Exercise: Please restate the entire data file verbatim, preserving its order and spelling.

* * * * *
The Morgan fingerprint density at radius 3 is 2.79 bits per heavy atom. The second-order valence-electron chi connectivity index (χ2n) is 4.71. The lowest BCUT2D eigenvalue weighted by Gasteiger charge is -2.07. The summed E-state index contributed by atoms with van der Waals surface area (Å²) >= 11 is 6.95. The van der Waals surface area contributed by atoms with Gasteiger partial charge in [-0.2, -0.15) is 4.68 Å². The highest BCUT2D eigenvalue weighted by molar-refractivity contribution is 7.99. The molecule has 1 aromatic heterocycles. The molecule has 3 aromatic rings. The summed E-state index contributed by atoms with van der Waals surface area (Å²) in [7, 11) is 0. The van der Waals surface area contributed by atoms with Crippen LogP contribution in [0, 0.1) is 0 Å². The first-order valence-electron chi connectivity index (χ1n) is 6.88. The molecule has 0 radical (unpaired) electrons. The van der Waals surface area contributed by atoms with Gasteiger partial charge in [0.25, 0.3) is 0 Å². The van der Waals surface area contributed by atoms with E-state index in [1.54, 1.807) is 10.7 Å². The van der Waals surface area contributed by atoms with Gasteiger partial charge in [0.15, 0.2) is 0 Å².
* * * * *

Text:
The Morgan fingerprint density at radius 3 is 2.79 bits per heavy atom. The second-order valence-electron chi connectivity index (χ2n) is 4.71. The lowest BCUT2D eigenvalue weighted by Gasteiger charge is -2.07. The summed E-state index contributed by atoms with van der Waals surface area (Å²) >= 11 is 6.95. The van der Waals surface area contributed by atoms with Gasteiger partial charge in [-0.2, -0.15) is 4.68 Å². The highest BCUT2D eigenvalue weighted by molar-refractivity contribution is 7.99. The molecule has 1 aromatic heterocycles. The molecule has 3 aromatic rings. The summed E-state index contributed by atoms with van der Waals surface area (Å²) in [7, 11) is 0. The van der Waals surface area contributed by atoms with Crippen LogP contribution in [0, 0.1) is 0 Å². The first-order valence-electron chi connectivity index (χ1n) is 6.88. The molecule has 0 radical (unpaired) electrons. The van der Waals surface area contributed by atoms with Gasteiger partial charge in [0.25, 0.3) is 0 Å². The van der Waals surface area contributed by atoms with E-state index in [1.54, 1.807) is 10.7 Å². The van der Waals surface area contributed by atoms with Gasteiger partial charge in [0.15, 0.2) is 0 Å².